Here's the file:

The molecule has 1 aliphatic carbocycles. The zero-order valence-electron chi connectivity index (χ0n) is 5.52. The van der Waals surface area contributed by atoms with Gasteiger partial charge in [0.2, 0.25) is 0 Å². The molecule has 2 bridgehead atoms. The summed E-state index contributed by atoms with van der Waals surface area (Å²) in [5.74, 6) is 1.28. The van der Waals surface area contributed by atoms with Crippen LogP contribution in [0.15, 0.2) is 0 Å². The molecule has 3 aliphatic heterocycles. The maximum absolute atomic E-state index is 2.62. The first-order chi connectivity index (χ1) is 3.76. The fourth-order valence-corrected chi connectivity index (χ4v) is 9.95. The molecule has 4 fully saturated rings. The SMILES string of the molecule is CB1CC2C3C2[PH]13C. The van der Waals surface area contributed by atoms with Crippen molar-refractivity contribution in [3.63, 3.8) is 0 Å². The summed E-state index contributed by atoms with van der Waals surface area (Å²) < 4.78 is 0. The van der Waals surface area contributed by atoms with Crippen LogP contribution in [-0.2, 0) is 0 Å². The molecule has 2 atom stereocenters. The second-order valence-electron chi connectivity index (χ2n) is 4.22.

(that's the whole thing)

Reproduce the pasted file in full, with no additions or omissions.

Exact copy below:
The molecule has 1 aliphatic carbocycles. The zero-order valence-electron chi connectivity index (χ0n) is 5.52. The van der Waals surface area contributed by atoms with Gasteiger partial charge in [0.2, 0.25) is 0 Å². The molecule has 2 bridgehead atoms. The summed E-state index contributed by atoms with van der Waals surface area (Å²) in [5.74, 6) is 1.28. The van der Waals surface area contributed by atoms with Crippen LogP contribution in [0.15, 0.2) is 0 Å². The molecule has 3 aliphatic heterocycles. The maximum absolute atomic E-state index is 2.62. The first-order chi connectivity index (χ1) is 3.76. The fourth-order valence-corrected chi connectivity index (χ4v) is 9.95. The molecule has 4 fully saturated rings. The SMILES string of the molecule is CB1CC2C3C2[PH]13C. The van der Waals surface area contributed by atoms with Crippen molar-refractivity contribution in [3.63, 3.8) is 0 Å². The summed E-state index contributed by atoms with van der Waals surface area (Å²) < 4.78 is 0. The van der Waals surface area contributed by atoms with Crippen LogP contribution in [-0.2, 0) is 0 Å². The molecule has 2 atom stereocenters. The second-order valence-electron chi connectivity index (χ2n) is 4.22.